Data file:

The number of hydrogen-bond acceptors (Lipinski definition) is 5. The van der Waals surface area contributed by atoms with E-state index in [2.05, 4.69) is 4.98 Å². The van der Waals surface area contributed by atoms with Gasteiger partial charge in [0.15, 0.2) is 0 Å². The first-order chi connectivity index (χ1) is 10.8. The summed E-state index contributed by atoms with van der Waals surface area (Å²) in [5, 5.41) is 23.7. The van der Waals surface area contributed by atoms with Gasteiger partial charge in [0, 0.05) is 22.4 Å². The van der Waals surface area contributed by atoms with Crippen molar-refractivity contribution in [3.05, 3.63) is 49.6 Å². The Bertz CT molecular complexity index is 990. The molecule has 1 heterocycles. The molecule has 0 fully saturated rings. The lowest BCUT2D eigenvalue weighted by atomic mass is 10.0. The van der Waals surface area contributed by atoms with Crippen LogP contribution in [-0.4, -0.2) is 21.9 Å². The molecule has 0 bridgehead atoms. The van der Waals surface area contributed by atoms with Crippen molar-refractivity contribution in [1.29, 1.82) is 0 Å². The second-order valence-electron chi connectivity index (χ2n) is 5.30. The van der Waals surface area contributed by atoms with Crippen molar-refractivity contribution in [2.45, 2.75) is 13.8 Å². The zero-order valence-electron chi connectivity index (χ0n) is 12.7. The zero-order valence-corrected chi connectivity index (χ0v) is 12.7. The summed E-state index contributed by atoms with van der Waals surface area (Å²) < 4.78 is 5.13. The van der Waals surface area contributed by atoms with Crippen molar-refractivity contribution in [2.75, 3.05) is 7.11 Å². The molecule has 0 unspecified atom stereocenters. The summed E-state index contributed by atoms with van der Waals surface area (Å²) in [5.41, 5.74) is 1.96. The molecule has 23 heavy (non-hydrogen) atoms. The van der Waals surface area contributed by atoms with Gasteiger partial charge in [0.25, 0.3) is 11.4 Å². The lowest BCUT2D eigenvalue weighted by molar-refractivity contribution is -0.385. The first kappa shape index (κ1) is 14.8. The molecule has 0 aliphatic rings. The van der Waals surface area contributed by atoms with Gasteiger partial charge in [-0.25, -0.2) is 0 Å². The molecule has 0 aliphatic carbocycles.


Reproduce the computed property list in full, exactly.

The number of hydrogen-bond acceptors (Lipinski definition) is 5. The van der Waals surface area contributed by atoms with E-state index in [2.05, 4.69) is 4.98 Å². The van der Waals surface area contributed by atoms with Gasteiger partial charge in [0.15, 0.2) is 0 Å². The first-order chi connectivity index (χ1) is 10.8. The summed E-state index contributed by atoms with van der Waals surface area (Å²) in [5, 5.41) is 23.7. The van der Waals surface area contributed by atoms with Gasteiger partial charge in [0, 0.05) is 22.4 Å². The van der Waals surface area contributed by atoms with Crippen molar-refractivity contribution in [3.05, 3.63) is 49.6 Å². The Bertz CT molecular complexity index is 990. The molecule has 1 heterocycles. The molecule has 0 fully saturated rings. The lowest BCUT2D eigenvalue weighted by atomic mass is 10.0. The van der Waals surface area contributed by atoms with Crippen LogP contribution in [-0.4, -0.2) is 21.9 Å². The molecule has 0 bridgehead atoms. The van der Waals surface area contributed by atoms with Crippen molar-refractivity contribution in [1.29, 1.82) is 0 Å². The second-order valence-electron chi connectivity index (χ2n) is 5.30. The van der Waals surface area contributed by atoms with Crippen molar-refractivity contribution in [2.45, 2.75) is 13.8 Å². The zero-order valence-electron chi connectivity index (χ0n) is 12.7. The zero-order valence-corrected chi connectivity index (χ0v) is 12.7. The summed E-state index contributed by atoms with van der Waals surface area (Å²) < 4.78 is 5.13. The van der Waals surface area contributed by atoms with Crippen molar-refractivity contribution in [2.75, 3.05) is 7.11 Å². The molecule has 0 unspecified atom stereocenters. The summed E-state index contributed by atoms with van der Waals surface area (Å²) in [5.41, 5.74) is 1.96. The molecule has 23 heavy (non-hydrogen) atoms. The van der Waals surface area contributed by atoms with Gasteiger partial charge in [0.25, 0.3) is 11.4 Å². The lowest BCUT2D eigenvalue weighted by molar-refractivity contribution is -0.385. The first kappa shape index (κ1) is 14.8. The molecule has 0 aliphatic rings. The van der Waals surface area contributed by atoms with Gasteiger partial charge in [-0.25, -0.2) is 0 Å². The molecule has 0 aliphatic carbocycles.